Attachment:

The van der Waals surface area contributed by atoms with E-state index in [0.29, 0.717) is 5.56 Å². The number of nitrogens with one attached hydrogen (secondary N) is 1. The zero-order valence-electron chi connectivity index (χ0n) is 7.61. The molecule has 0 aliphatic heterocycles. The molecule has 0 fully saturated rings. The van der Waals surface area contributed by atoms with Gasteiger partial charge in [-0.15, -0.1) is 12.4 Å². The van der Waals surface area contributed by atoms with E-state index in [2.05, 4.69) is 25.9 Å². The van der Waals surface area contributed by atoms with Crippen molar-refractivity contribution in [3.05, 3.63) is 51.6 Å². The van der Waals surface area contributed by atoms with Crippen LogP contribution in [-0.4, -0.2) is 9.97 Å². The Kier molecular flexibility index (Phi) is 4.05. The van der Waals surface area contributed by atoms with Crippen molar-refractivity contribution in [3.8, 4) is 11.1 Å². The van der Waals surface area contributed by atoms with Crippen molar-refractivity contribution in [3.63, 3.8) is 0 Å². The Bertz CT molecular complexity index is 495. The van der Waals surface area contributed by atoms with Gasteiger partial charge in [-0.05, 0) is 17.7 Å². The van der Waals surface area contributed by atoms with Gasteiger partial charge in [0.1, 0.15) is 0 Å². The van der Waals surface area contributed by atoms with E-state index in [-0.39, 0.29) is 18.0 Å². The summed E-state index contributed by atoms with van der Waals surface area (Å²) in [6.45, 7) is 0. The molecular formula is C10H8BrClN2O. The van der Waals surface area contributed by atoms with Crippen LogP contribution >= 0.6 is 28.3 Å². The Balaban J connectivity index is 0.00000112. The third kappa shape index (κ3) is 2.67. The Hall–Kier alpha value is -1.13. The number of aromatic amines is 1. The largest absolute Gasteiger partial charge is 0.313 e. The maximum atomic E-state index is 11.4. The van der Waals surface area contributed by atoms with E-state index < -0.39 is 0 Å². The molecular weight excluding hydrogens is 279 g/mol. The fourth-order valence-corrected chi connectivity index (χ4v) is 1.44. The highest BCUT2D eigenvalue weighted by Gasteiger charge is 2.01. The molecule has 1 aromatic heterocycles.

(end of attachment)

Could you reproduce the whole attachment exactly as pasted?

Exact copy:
The van der Waals surface area contributed by atoms with E-state index in [0.29, 0.717) is 5.56 Å². The number of nitrogens with one attached hydrogen (secondary N) is 1. The zero-order valence-electron chi connectivity index (χ0n) is 7.61. The molecule has 0 aliphatic heterocycles. The molecule has 0 fully saturated rings. The van der Waals surface area contributed by atoms with Gasteiger partial charge in [-0.15, -0.1) is 12.4 Å². The van der Waals surface area contributed by atoms with E-state index in [2.05, 4.69) is 25.9 Å². The van der Waals surface area contributed by atoms with Crippen molar-refractivity contribution in [3.05, 3.63) is 51.6 Å². The van der Waals surface area contributed by atoms with Crippen LogP contribution in [-0.4, -0.2) is 9.97 Å². The Kier molecular flexibility index (Phi) is 4.05. The van der Waals surface area contributed by atoms with Crippen molar-refractivity contribution in [3.8, 4) is 11.1 Å². The van der Waals surface area contributed by atoms with Crippen molar-refractivity contribution in [3.63, 3.8) is 0 Å². The Bertz CT molecular complexity index is 495. The van der Waals surface area contributed by atoms with Gasteiger partial charge in [-0.05, 0) is 17.7 Å². The van der Waals surface area contributed by atoms with Gasteiger partial charge in [0.1, 0.15) is 0 Å². The van der Waals surface area contributed by atoms with E-state index in [-0.39, 0.29) is 18.0 Å². The summed E-state index contributed by atoms with van der Waals surface area (Å²) in [6.45, 7) is 0. The molecular formula is C10H8BrClN2O. The van der Waals surface area contributed by atoms with Crippen LogP contribution >= 0.6 is 28.3 Å². The Balaban J connectivity index is 0.00000112. The third kappa shape index (κ3) is 2.67. The Hall–Kier alpha value is -1.13. The number of aromatic amines is 1. The largest absolute Gasteiger partial charge is 0.313 e. The maximum atomic E-state index is 11.4. The van der Waals surface area contributed by atoms with E-state index < -0.39 is 0 Å². The molecular weight excluding hydrogens is 279 g/mol. The fourth-order valence-corrected chi connectivity index (χ4v) is 1.44. The highest BCUT2D eigenvalue weighted by Gasteiger charge is 2.01. The molecule has 1 aromatic heterocycles.